Storm threatens Branson record attempt

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The Independent US

Sir Richard Branson's transatlantic record attempt may be jeopardised by "massive seas and very strong gales", he revealed today.

Speaking to GMTV via satellite from his 99-foot yacht Virgin Money, he said the storms hammering the Atlantic "may have been too much for the boat and we may have pushed it too hard".

The billionaire founder of the Virgin Group set sail from New York on Wednesday with his adult children Holly, 26, Sam, 23, and Olympic hero Ben Ainslie.

He said today: "We were doing very good until recently when we had a massive wave hit us from behind. It literally took one of our life craft with it.

"The storm has also taken out the spinnaker and ripped the main sail so we'll have to decide whether it can be mended and whether we've still got a chance of making the record."

He praised the 30-strong crew on board the single-hulled yacht. Britain's America's Cup sailing team are also part of the crew and he said: "If anybody can sort these things out, these guys can."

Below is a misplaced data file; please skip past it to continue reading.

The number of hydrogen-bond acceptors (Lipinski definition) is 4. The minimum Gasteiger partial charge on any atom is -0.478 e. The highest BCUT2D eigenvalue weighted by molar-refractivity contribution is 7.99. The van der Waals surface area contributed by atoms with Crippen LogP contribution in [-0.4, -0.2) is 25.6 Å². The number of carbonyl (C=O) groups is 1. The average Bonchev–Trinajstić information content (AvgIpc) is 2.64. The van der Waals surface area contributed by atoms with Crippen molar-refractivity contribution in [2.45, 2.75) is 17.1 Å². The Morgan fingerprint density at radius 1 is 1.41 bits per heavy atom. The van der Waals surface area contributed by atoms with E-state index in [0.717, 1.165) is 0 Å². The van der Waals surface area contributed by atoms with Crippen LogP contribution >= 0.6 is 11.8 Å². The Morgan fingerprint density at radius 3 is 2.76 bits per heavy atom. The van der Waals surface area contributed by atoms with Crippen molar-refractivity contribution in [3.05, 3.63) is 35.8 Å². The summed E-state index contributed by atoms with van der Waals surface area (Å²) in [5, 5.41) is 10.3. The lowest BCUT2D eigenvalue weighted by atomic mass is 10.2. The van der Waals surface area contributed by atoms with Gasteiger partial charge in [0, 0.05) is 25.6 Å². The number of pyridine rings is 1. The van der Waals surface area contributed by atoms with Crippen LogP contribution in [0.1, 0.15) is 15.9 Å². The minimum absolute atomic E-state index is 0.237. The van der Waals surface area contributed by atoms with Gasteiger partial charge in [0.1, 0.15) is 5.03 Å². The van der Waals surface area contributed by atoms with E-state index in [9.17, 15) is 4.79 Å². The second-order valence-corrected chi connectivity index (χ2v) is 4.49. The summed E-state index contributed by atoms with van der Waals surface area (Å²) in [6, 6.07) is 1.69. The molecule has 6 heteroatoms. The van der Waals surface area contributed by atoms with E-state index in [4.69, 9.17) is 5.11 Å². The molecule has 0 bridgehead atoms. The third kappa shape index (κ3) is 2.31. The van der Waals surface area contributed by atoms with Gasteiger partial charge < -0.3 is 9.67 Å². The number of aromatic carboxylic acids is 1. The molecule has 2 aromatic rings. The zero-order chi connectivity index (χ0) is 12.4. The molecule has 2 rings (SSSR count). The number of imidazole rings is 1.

But he added they would not hesitate to turn back if weather conditions worsened and he would one day attempt the record again.

It is the first time Sir Richard's children have joined him in a record attempt.

He said they "made up their own minds on this one", adding: "They would never have forgiven me if I hadn't taken them."

He said the crew would monitor the weather over the next few hours to see if they could carry on with the journey.

He finished by saying: "It may only have been two days but it's been a full-on two days."

The team wants to complete the journey in less than six days, 17 hrs, 52 mins and 39 secs.

Sir Richard previously set the record for crossing the Atlantic in the fastest recorded time in a powerboat in 1986 and flew across the same ocean in the largest hot-air balloon the following year.

His latest challenge is due to see the crew sail Virgin Money, considered one of the fastest yachts of its type, to the Lizard peninsula, England's most south-westerly point.